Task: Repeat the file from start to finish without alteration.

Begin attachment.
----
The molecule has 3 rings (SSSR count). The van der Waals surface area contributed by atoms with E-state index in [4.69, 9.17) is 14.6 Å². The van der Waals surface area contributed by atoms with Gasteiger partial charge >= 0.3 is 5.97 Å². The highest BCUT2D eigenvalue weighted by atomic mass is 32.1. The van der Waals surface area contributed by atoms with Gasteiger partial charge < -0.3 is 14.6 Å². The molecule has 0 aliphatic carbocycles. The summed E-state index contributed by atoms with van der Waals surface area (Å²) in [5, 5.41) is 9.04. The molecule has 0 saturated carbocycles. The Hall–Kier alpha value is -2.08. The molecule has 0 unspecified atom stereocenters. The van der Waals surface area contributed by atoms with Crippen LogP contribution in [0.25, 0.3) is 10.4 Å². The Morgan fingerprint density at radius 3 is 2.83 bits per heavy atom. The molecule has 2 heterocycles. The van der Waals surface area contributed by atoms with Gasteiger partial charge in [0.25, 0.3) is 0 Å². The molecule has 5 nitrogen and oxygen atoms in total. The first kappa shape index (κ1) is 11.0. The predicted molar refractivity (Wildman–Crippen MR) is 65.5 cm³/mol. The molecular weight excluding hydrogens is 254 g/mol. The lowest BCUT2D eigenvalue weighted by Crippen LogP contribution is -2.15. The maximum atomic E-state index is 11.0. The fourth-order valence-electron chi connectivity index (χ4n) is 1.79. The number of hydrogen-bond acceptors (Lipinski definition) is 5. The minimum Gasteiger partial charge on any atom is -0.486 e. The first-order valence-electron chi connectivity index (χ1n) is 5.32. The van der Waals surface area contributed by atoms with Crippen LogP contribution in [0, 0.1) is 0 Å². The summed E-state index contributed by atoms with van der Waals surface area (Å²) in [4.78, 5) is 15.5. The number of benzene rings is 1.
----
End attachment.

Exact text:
The molecule has 3 rings (SSSR count). The van der Waals surface area contributed by atoms with E-state index in [4.69, 9.17) is 14.6 Å². The van der Waals surface area contributed by atoms with Gasteiger partial charge >= 0.3 is 5.97 Å². The highest BCUT2D eigenvalue weighted by atomic mass is 32.1. The van der Waals surface area contributed by atoms with Gasteiger partial charge < -0.3 is 14.6 Å². The molecule has 0 aliphatic carbocycles. The summed E-state index contributed by atoms with van der Waals surface area (Å²) in [5, 5.41) is 9.04. The molecule has 0 saturated carbocycles. The Hall–Kier alpha value is -2.08. The molecule has 0 unspecified atom stereocenters. The van der Waals surface area contributed by atoms with Crippen LogP contribution in [0.25, 0.3) is 10.4 Å². The Morgan fingerprint density at radius 3 is 2.83 bits per heavy atom. The molecule has 2 heterocycles. The van der Waals surface area contributed by atoms with Gasteiger partial charge in [0.25, 0.3) is 0 Å². The molecule has 5 nitrogen and oxygen atoms in total. The first kappa shape index (κ1) is 11.0. The predicted molar refractivity (Wildman–Crippen MR) is 65.5 cm³/mol. The molecular weight excluding hydrogens is 254 g/mol. The lowest BCUT2D eigenvalue weighted by Crippen LogP contribution is -2.15. The maximum atomic E-state index is 11.0. The fourth-order valence-electron chi connectivity index (χ4n) is 1.79. The number of hydrogen-bond acceptors (Lipinski definition) is 5. The minimum Gasteiger partial charge on any atom is -0.486 e. The first-order valence-electron chi connectivity index (χ1n) is 5.32. The van der Waals surface area contributed by atoms with Crippen LogP contribution in [0, 0.1) is 0 Å². The summed E-state index contributed by atoms with van der Waals surface area (Å²) in [4.78, 5) is 15.5. The number of benzene rings is 1.